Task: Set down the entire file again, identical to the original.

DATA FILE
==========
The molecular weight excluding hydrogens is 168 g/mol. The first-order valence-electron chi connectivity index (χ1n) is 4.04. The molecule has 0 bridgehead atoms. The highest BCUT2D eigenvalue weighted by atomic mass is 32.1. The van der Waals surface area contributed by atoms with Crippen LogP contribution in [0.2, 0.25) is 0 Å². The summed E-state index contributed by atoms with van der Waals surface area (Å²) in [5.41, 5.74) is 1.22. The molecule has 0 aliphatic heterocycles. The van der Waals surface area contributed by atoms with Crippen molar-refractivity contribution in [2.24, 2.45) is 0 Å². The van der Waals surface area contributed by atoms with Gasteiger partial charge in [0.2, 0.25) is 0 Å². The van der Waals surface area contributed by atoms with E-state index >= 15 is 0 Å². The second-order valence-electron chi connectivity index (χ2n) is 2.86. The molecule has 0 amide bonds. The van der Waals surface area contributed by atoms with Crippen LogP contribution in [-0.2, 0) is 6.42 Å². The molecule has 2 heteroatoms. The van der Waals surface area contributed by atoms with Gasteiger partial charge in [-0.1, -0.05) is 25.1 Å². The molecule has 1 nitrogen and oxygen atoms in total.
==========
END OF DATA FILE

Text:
The molecular weight excluding hydrogens is 168 g/mol. The first-order valence-electron chi connectivity index (χ1n) is 4.04. The molecule has 0 bridgehead atoms. The highest BCUT2D eigenvalue weighted by atomic mass is 32.1. The van der Waals surface area contributed by atoms with Crippen LogP contribution in [0.2, 0.25) is 0 Å². The summed E-state index contributed by atoms with van der Waals surface area (Å²) in [5.41, 5.74) is 1.22. The molecule has 0 aliphatic heterocycles. The van der Waals surface area contributed by atoms with Crippen molar-refractivity contribution in [2.24, 2.45) is 0 Å². The van der Waals surface area contributed by atoms with Gasteiger partial charge in [0.2, 0.25) is 0 Å². The van der Waals surface area contributed by atoms with E-state index >= 15 is 0 Å². The second-order valence-electron chi connectivity index (χ2n) is 2.86. The molecule has 0 amide bonds. The van der Waals surface area contributed by atoms with Crippen LogP contribution in [-0.2, 0) is 6.42 Å². The molecule has 2 heteroatoms. The van der Waals surface area contributed by atoms with Gasteiger partial charge in [-0.1, -0.05) is 25.1 Å². The molecule has 1 nitrogen and oxygen atoms in total.